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Typeface Review


Reviewed by Marc Oxborrow on March 13, 2013

From new designs to revivals, 2012 was a banner year for Geometrics and Grotesques. Some I admired; others left me cold. Colfax charmed me.

I’m not sure how often “charming” is the adjective used to describe a geometric sans serif, much less one that is the proud descendant of DIN and Neuzeit. Yet I’m delighted by Colfax, the 12-member family from Process Type Foundry formerly called Chrono.

From the “implied geometry” (designer Eric Olson’s phrase) of its near-perfect circles to the almost-naïve simplicity of the figures in the lighter weights and the winking seriousness of its black, Colfax manages to balance rigor and expression in an unpretentious way.

Named after a street in the designer’s hometown of Minneapolis, Colfax will do an honest day’s work, setting a nice even gray for text; handling tables, sidebars, labels, and charts with ease; and happily throwing its weights around to provide contrast with other, more self-serious faces. But like the best colleagues, Colfax does it all with an easy smile that makes the heavy lifting a little less heavy.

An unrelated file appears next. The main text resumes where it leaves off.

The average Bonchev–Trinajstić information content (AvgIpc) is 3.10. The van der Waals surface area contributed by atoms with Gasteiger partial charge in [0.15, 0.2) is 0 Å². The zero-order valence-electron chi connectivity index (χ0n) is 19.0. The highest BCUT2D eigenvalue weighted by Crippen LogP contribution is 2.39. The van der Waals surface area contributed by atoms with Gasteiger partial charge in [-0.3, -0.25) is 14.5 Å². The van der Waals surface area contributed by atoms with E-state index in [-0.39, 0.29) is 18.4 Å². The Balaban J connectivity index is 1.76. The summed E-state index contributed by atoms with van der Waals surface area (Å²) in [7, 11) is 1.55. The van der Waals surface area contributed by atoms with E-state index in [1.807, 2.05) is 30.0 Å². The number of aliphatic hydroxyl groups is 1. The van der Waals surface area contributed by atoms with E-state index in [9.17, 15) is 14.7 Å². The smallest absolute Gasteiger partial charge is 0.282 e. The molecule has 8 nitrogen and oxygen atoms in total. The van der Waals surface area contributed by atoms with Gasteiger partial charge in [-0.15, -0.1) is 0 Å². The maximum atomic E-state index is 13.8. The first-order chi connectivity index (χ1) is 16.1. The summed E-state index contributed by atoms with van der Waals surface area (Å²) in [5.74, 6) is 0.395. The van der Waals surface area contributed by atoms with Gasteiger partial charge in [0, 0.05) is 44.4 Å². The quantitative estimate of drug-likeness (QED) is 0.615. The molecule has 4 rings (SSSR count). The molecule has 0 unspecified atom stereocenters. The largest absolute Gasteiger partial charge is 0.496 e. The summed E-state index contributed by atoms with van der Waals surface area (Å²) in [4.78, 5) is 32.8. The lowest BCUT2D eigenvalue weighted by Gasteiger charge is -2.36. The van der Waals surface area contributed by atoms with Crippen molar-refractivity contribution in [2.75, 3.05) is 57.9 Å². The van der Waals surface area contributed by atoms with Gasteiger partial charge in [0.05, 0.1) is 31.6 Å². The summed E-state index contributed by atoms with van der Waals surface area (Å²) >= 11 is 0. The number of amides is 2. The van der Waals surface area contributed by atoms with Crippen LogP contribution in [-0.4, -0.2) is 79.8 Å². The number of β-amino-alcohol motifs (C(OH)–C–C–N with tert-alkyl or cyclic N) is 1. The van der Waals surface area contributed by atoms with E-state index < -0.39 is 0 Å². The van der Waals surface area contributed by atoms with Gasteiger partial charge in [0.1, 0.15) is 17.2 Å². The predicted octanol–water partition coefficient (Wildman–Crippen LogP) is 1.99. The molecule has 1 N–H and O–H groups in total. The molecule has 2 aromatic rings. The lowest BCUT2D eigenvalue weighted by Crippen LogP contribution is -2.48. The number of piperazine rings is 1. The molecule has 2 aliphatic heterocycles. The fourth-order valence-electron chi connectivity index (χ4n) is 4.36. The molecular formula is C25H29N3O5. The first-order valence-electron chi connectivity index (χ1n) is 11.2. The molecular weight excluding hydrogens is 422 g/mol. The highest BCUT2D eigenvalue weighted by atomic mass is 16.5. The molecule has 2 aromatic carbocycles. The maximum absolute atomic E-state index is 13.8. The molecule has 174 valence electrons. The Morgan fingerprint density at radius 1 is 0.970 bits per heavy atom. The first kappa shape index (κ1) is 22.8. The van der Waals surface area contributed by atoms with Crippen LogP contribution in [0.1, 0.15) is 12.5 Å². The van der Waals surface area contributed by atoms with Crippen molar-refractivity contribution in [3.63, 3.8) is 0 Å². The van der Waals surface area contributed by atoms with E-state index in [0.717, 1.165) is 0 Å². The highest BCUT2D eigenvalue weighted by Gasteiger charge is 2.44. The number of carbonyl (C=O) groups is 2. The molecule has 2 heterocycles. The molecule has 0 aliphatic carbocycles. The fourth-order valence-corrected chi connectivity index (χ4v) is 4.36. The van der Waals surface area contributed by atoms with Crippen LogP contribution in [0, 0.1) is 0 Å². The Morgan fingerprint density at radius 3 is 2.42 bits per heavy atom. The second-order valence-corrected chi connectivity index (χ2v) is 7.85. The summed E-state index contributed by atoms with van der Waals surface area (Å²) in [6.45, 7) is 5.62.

Marc Oxborrow is an art director, speaker, musician and would-be type designer in Phoenix, Arizona.

One Comment

  1. Colfax marked the return of the oval-bellied ‘a’! What impresses me is that Colfax shares this conspicuous feature with a bunch of other recent faces; plus it lives in a stylistic space with DIN, one of the most omnipresent typefaces of our time; and yet it has a feeling all its own. André Mora’s use of the heavy weights in Seattle Met illustrate that nicely.

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Typographica is a review of typefaces and type books, with occasional commentary on fonts and typographic design. Edited by Stephen Coles with Caren Litherland and designed by Chris Hamamoto. Founded in 2002 by Joshua Lurie-Terrell. Relaunched in 2009 by Coles and Hamamoto.

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